WPHP is not part of the Dental Commission. However, we have a contract with the Department of Health (DOH) which, combined with enabling legislation, allows concerns of impairment to be reported to us in lieu of a report to the board. Impairment, by definition, is the inability of a license holder to practice with reasonable skill and safety due to a health condition. All licensed healthcare professionals are required by law to report healthcare workers who might be impaired to their appropriate regulatory entity. That said, if the concern involves licensees served by WPHP, including dentists, you are legally permitted to call us instead of the dental commission so long as the illness has not resulted in harm to a patient. WPHP can help with any potentially impairing health condition including psychiatric, substance, non-psychiatric medical conditions, cognitive concerns, burnout, and interpersonal issues.

Approximately 85-90% of those receiving WPHP services today do so without any knowledge or involvement of their licensing board. Some are self-referred to the program, having heard the stories of lives and careers changed for the better. Others have been referred by employers, credentialing entities, or concerned colleagues or family members. Those who are known to their regulatory authority are usually cases in which no one called WPHP when concerns of impairment began to surface and, eventually, someone filed a complaint with DOH instead. Rarely, WPHP must notify the regulator that a professional may not be safe to practice. We work hard to avoid this outcome whenever possible, but we also know that the privilege of the confidential opportunity we offer is conditioned upon balancing the professional’s needs with public safety.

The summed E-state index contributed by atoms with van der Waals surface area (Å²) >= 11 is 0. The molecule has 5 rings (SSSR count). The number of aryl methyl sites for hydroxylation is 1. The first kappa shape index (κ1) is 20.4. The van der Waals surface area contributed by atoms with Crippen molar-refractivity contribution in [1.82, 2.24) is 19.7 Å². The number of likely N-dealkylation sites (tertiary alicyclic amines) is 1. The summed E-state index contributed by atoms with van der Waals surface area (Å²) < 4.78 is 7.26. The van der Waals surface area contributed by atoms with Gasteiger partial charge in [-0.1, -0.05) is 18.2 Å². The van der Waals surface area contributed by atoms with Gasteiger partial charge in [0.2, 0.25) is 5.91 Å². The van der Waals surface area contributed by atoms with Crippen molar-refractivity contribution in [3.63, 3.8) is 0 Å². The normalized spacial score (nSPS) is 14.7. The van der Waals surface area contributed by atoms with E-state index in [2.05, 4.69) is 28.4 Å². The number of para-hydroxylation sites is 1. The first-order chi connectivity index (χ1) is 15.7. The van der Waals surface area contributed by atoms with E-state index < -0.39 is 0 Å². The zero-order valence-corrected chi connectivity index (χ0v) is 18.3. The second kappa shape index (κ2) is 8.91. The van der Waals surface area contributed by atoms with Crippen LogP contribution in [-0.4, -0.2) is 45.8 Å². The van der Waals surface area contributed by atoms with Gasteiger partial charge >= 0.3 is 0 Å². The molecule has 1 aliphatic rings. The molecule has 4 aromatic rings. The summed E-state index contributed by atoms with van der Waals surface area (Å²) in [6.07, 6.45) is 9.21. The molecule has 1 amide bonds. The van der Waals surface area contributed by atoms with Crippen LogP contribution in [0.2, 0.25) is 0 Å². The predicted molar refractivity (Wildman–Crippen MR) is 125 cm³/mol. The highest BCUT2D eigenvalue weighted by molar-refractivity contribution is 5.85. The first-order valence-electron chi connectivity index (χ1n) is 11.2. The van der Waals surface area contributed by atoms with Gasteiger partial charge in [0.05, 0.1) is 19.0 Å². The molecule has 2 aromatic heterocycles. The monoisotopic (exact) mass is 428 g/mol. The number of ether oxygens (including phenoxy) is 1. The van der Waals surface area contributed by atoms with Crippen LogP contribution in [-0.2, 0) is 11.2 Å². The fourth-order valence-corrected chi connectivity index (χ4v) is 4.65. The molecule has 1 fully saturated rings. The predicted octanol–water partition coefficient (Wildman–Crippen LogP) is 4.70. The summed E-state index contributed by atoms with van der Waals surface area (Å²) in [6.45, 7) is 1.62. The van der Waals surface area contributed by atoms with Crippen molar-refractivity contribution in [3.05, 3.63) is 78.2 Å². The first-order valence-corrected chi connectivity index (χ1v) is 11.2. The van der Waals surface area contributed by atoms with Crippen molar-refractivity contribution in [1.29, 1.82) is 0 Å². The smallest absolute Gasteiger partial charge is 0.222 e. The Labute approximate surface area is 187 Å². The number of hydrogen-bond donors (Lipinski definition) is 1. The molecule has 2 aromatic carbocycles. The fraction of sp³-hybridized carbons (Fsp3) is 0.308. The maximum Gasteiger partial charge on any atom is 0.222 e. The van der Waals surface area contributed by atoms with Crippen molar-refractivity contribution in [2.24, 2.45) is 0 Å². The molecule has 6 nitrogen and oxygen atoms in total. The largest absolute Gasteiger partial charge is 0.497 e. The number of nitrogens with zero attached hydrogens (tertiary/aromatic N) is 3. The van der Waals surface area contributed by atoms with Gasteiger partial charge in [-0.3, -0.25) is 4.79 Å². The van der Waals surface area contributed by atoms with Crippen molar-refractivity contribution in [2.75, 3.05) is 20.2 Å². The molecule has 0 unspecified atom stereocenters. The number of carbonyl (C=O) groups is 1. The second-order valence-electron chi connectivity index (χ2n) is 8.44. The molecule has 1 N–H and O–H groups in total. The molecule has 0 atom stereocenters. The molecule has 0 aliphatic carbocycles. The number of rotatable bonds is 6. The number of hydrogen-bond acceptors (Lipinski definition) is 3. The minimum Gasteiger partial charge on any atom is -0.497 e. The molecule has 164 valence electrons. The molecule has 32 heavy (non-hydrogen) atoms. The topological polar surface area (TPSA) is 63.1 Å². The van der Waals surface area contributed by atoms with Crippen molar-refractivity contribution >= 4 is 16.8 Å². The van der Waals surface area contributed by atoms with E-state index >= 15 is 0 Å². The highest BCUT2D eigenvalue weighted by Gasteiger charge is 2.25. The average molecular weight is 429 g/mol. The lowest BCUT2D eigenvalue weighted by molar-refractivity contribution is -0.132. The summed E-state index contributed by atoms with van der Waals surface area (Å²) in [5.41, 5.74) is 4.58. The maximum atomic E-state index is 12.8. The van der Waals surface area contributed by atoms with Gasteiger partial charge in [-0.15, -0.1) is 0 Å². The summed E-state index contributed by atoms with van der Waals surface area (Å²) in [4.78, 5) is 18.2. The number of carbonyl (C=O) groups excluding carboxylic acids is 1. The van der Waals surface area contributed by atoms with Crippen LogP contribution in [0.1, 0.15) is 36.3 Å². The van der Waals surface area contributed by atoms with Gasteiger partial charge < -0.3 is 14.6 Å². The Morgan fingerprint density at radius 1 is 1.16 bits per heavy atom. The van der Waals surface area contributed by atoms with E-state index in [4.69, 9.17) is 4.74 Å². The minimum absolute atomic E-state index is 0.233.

CARY’S WPHP JOURNEY

Cary’s WPHP journey began with a call from his colleague to WPHP. He was not sure if he was ready to make a referral, but he remembered a presentation from WPHP where he learned that WPHP is available anytime for consultation, even anonymously. During the call, WPHP outlined some of the reasons Cary’s colleague might wish to proceed with a referral: